CONCLUSIONES: La prevención de la pérdida funcional debe incluir el adecuado control de las patologías crónicas, como hipertensión, asma y diabetes, así como el estimulo por la actividad cognitiva. Actividades de trabajo y ocio deben ser valorizadas por su efecto protector, así como relacionamiento con amigos.

Descriptores: Anciano. Actividades Cotidianas. Actividades Recreativas. Apoyo Social. Autonomía Personal. Factores Socioeconómicos. Estudios de Cohortes.




Functional capacity involves multiple factors such as autonomy, independence, cognition, financial and social support. In practice, professionals work with the concept of capacity versus incapacity. Functional incapacity can be defined by the degree of difficulty in performing activities of daily living (ADL).19 In the study called EPIDOSO (Epidemiology of the Elderly) and in others,7,16,17,18,19 functional capacity is measured through ADL scales. The questions approach basic activities for body or personal maintenance (PADL), like bathing, dressing, going to the toilet in time, getting in/out of bed, getting up from a chair, feeding oneself, grooming, cutting toenails, climbing a flight of stairs and walking on a level surface; and activities to live independently in the community or instrumental activities (IADL), like preparing meals, shopping, taking a bus, walking to a place near home, taking medications on the right time and cleaning the house.

Risk factors for mortality in elderly people are well established in the literature. International and national studies identify functional incapacity as one of the main predictive factors of mortality in the elderly,4,6,12,16 and its effect is more important than cognitive status.6, 16 In a study with people aged 85 years or older, functional incapacity was a better predictor of mortality in elderly individuals than pathologies.4 There is a well-established link between functional incapacity and mortality. What would be the preceding link, to prevent incapacity?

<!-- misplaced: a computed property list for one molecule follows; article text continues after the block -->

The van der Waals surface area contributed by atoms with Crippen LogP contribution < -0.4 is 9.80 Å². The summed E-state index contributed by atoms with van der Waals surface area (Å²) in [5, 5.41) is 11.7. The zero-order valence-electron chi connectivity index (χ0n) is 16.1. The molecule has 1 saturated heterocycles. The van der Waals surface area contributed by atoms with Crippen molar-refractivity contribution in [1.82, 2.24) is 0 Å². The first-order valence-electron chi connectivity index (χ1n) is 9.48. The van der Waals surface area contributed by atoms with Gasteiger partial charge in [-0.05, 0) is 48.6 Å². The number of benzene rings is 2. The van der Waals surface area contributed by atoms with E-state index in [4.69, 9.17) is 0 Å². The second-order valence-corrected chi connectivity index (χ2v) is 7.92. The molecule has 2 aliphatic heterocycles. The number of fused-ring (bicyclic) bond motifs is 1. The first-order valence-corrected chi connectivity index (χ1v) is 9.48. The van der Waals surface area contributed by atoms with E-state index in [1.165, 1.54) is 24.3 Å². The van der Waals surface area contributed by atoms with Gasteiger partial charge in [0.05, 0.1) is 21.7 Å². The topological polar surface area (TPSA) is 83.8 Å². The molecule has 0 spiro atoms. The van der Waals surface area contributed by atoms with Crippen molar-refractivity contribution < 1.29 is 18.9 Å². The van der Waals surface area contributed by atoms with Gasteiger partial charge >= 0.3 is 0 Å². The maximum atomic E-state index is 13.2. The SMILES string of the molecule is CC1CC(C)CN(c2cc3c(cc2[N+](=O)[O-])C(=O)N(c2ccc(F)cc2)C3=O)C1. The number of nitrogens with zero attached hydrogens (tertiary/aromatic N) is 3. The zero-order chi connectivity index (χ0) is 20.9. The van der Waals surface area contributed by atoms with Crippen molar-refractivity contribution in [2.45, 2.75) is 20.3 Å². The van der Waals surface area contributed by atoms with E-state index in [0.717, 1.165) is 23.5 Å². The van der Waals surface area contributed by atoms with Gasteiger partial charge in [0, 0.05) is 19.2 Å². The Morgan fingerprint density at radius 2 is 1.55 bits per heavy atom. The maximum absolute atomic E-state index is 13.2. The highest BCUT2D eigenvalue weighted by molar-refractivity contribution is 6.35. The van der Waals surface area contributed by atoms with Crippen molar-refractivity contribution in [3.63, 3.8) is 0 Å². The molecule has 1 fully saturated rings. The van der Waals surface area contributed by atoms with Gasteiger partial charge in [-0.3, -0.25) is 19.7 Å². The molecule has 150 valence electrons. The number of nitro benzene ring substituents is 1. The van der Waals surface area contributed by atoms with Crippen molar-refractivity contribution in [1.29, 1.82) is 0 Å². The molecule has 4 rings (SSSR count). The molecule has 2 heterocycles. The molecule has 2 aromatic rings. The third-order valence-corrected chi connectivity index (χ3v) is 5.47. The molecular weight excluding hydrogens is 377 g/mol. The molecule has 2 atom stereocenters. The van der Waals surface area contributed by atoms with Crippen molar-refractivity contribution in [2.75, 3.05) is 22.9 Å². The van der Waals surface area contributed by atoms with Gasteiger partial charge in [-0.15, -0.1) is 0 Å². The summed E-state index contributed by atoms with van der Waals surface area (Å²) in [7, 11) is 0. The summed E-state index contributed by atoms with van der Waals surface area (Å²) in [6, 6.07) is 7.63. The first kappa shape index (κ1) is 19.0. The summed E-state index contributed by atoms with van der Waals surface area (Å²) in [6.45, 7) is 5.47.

Verbrugge & Jette23 (1994) propose a theoretical model of the process of becoming incapable, considering three aspects: (i) predisposing factors (sociodemographic characteristics); (ii) intra-individual factors (lifestyle, morbidities, self-rated health, behavior changes, manners of dealing with difficulties, with diseases and with modifications in activities that can affect the incapacity process); and (iii) extra-individual factors (interventions of the health and rehabilitation services, use of medicines, external supports and physical and social environment).

National cross-sectional studies have examined the possible factors associated with functional incapacity.1,3,5,7,11,14,19,20 The identification of these factors can subsidize health interventions to increase the survival time free of disabilities. This paper aimed to identify risk factors for functional capacity loss in elderly people.



The research used data from a population-based cohort study called EPIDOSO, carried out with elderly individuals living in the community, in a residential area of the municipality of São Paulo (Southeastern Brazil), promoted by the Centro de Estudos de Envelhecimento (Center for Aging Studies) of Escola Paulista de Medicina of Universidade Federal de São Paulo. The participants were followed up during ten years, in four waves of home inquiries. Of the 55 districts of the municipality of São Paulo, the Saúde district was selected. The participants were selected by means of a census that was performed in the 52 census tracts of Saúde, which identified the inhabitants who were older than 65 years as eligible for the study,17 totaling 1,667 interviewed elderly people. The first inquiry was conducted in 1991-1992, the second in 1994-1995, the third in 1998-1999, and the fourth in 2000-2001.